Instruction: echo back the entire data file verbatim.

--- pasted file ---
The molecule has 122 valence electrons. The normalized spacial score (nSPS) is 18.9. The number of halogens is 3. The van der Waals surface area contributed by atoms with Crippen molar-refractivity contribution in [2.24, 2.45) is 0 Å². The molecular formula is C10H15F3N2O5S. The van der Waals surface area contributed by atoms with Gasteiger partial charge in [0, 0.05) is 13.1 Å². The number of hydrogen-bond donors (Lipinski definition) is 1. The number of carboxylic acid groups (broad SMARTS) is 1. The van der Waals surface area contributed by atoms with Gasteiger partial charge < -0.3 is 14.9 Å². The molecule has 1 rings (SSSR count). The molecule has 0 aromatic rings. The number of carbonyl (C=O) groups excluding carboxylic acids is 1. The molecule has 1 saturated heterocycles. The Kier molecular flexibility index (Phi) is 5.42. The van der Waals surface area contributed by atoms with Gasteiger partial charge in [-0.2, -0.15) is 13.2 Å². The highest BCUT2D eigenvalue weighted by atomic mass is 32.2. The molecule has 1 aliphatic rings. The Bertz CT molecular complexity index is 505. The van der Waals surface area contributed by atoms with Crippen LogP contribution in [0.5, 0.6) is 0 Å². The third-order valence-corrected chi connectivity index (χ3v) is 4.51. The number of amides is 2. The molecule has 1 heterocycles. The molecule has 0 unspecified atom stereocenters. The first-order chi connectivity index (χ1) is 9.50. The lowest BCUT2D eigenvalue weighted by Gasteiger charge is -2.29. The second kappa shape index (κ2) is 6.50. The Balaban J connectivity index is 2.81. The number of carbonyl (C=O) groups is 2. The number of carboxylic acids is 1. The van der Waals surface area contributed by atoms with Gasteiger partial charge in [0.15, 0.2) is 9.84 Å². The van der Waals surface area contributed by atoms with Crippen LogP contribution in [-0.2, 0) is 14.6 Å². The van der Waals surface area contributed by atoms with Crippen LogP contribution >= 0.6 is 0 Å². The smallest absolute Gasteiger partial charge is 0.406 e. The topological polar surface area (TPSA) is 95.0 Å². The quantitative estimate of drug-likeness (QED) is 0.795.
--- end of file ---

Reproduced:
The molecule has 122 valence electrons. The normalized spacial score (nSPS) is 18.9. The number of halogens is 3. The van der Waals surface area contributed by atoms with Crippen molar-refractivity contribution in [2.24, 2.45) is 0 Å². The molecular formula is C10H15F3N2O5S. The van der Waals surface area contributed by atoms with Gasteiger partial charge in [0, 0.05) is 13.1 Å². The number of hydrogen-bond donors (Lipinski definition) is 1. The number of carboxylic acid groups (broad SMARTS) is 1. The van der Waals surface area contributed by atoms with Gasteiger partial charge < -0.3 is 14.9 Å². The molecule has 1 rings (SSSR count). The molecule has 0 aromatic rings. The number of carbonyl (C=O) groups excluding carboxylic acids is 1. The molecule has 1 saturated heterocycles. The Kier molecular flexibility index (Phi) is 5.42. The van der Waals surface area contributed by atoms with Gasteiger partial charge in [-0.2, -0.15) is 13.2 Å². The highest BCUT2D eigenvalue weighted by atomic mass is 32.2. The molecule has 1 aliphatic rings. The Bertz CT molecular complexity index is 505. The van der Waals surface area contributed by atoms with Crippen LogP contribution in [0.5, 0.6) is 0 Å². The third-order valence-corrected chi connectivity index (χ3v) is 4.51. The number of amides is 2. The molecule has 1 heterocycles. The molecule has 0 unspecified atom stereocenters. The first-order chi connectivity index (χ1) is 9.50. The lowest BCUT2D eigenvalue weighted by Gasteiger charge is -2.29. The second kappa shape index (κ2) is 6.50. The Balaban J connectivity index is 2.81. The number of carbonyl (C=O) groups is 2. The number of carboxylic acids is 1. The van der Waals surface area contributed by atoms with Gasteiger partial charge in [0.15, 0.2) is 9.84 Å². The van der Waals surface area contributed by atoms with Crippen LogP contribution in [-0.2, 0) is 14.6 Å². The van der Waals surface area contributed by atoms with Crippen LogP contribution >= 0.6 is 0 Å². The smallest absolute Gasteiger partial charge is 0.406 e. The topological polar surface area (TPSA) is 95.0 Å². The quantitative estimate of drug-likeness (QED) is 0.795.